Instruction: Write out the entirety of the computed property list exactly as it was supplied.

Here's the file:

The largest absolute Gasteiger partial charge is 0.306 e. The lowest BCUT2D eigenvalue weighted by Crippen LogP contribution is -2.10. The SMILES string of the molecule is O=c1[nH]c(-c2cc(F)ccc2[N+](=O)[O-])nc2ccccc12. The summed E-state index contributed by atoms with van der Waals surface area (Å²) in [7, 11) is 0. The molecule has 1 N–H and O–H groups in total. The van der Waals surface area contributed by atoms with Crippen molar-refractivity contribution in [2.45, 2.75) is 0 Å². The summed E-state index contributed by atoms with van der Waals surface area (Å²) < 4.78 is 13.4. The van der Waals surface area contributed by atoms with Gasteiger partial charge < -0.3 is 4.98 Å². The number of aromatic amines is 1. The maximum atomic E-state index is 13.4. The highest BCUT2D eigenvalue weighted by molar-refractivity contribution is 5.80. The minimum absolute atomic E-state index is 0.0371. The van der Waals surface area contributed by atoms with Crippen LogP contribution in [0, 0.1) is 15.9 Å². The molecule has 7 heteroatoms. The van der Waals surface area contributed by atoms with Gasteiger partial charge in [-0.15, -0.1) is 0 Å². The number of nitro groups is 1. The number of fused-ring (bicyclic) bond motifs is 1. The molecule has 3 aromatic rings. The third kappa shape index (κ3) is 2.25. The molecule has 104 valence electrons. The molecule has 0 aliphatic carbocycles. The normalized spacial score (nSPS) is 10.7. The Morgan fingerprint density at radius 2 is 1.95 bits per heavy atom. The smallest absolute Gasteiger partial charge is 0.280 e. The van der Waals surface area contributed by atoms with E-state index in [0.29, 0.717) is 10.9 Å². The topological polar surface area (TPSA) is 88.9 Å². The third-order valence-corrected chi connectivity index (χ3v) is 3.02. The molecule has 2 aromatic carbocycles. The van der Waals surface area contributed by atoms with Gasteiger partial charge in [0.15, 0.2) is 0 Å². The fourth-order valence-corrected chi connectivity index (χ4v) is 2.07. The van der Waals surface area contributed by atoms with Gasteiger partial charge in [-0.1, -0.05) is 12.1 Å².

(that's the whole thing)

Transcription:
The largest absolute Gasteiger partial charge is 0.306 e. The lowest BCUT2D eigenvalue weighted by Crippen LogP contribution is -2.10. The SMILES string of the molecule is O=c1[nH]c(-c2cc(F)ccc2[N+](=O)[O-])nc2ccccc12. The summed E-state index contributed by atoms with van der Waals surface area (Å²) in [7, 11) is 0. The molecule has 1 N–H and O–H groups in total. The van der Waals surface area contributed by atoms with Crippen molar-refractivity contribution in [2.45, 2.75) is 0 Å². The summed E-state index contributed by atoms with van der Waals surface area (Å²) < 4.78 is 13.4. The van der Waals surface area contributed by atoms with Gasteiger partial charge < -0.3 is 4.98 Å². The number of aromatic amines is 1. The maximum atomic E-state index is 13.4. The highest BCUT2D eigenvalue weighted by molar-refractivity contribution is 5.80. The minimum absolute atomic E-state index is 0.0371. The van der Waals surface area contributed by atoms with Crippen LogP contribution in [0, 0.1) is 15.9 Å². The molecule has 7 heteroatoms. The van der Waals surface area contributed by atoms with Gasteiger partial charge in [-0.15, -0.1) is 0 Å². The number of nitro groups is 1. The number of fused-ring (bicyclic) bond motifs is 1. The molecule has 3 aromatic rings. The third kappa shape index (κ3) is 2.25. The molecule has 104 valence electrons. The molecule has 0 aliphatic carbocycles. The normalized spacial score (nSPS) is 10.7. The Morgan fingerprint density at radius 2 is 1.95 bits per heavy atom. The smallest absolute Gasteiger partial charge is 0.280 e. The van der Waals surface area contributed by atoms with E-state index in [0.29, 0.717) is 10.9 Å². The topological polar surface area (TPSA) is 88.9 Å². The third-order valence-corrected chi connectivity index (χ3v) is 3.02. The molecule has 2 aromatic carbocycles. The van der Waals surface area contributed by atoms with Gasteiger partial charge in [0.15, 0.2) is 0 Å². The fourth-order valence-corrected chi connectivity index (χ4v) is 2.07. The van der Waals surface area contributed by atoms with Gasteiger partial charge in [-0.1, -0.05) is 12.1 Å².